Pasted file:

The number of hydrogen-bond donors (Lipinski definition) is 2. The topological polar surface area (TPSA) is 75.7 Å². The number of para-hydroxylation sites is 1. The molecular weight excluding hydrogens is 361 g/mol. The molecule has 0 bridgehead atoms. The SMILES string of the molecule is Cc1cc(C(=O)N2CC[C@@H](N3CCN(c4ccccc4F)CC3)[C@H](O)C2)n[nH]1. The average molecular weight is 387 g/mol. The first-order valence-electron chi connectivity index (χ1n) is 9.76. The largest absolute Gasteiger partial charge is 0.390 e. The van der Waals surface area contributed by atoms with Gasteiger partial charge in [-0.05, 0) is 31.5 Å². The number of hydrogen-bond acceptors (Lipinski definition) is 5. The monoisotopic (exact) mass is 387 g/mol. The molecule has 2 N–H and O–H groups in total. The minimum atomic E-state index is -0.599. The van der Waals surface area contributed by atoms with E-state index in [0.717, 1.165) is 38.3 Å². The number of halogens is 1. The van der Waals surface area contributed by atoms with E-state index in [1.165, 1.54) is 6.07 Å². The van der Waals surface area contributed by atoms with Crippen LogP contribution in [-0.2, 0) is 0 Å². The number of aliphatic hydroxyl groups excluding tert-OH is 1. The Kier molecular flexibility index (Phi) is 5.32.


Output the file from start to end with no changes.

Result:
The number of hydrogen-bond donors (Lipinski definition) is 2. The topological polar surface area (TPSA) is 75.7 Å². The number of para-hydroxylation sites is 1. The molecular weight excluding hydrogens is 361 g/mol. The molecule has 0 bridgehead atoms. The SMILES string of the molecule is Cc1cc(C(=O)N2CC[C@@H](N3CCN(c4ccccc4F)CC3)[C@H](O)C2)n[nH]1. The average molecular weight is 387 g/mol. The first-order valence-electron chi connectivity index (χ1n) is 9.76. The largest absolute Gasteiger partial charge is 0.390 e. The van der Waals surface area contributed by atoms with Gasteiger partial charge in [-0.05, 0) is 31.5 Å². The number of hydrogen-bond acceptors (Lipinski definition) is 5. The monoisotopic (exact) mass is 387 g/mol. The molecule has 2 N–H and O–H groups in total. The minimum atomic E-state index is -0.599. The van der Waals surface area contributed by atoms with E-state index in [0.717, 1.165) is 38.3 Å². The number of halogens is 1. The van der Waals surface area contributed by atoms with E-state index in [1.165, 1.54) is 6.07 Å². The van der Waals surface area contributed by atoms with Crippen LogP contribution in [-0.2, 0) is 0 Å². The number of aliphatic hydroxyl groups excluding tert-OH is 1. The Kier molecular flexibility index (Phi) is 5.32.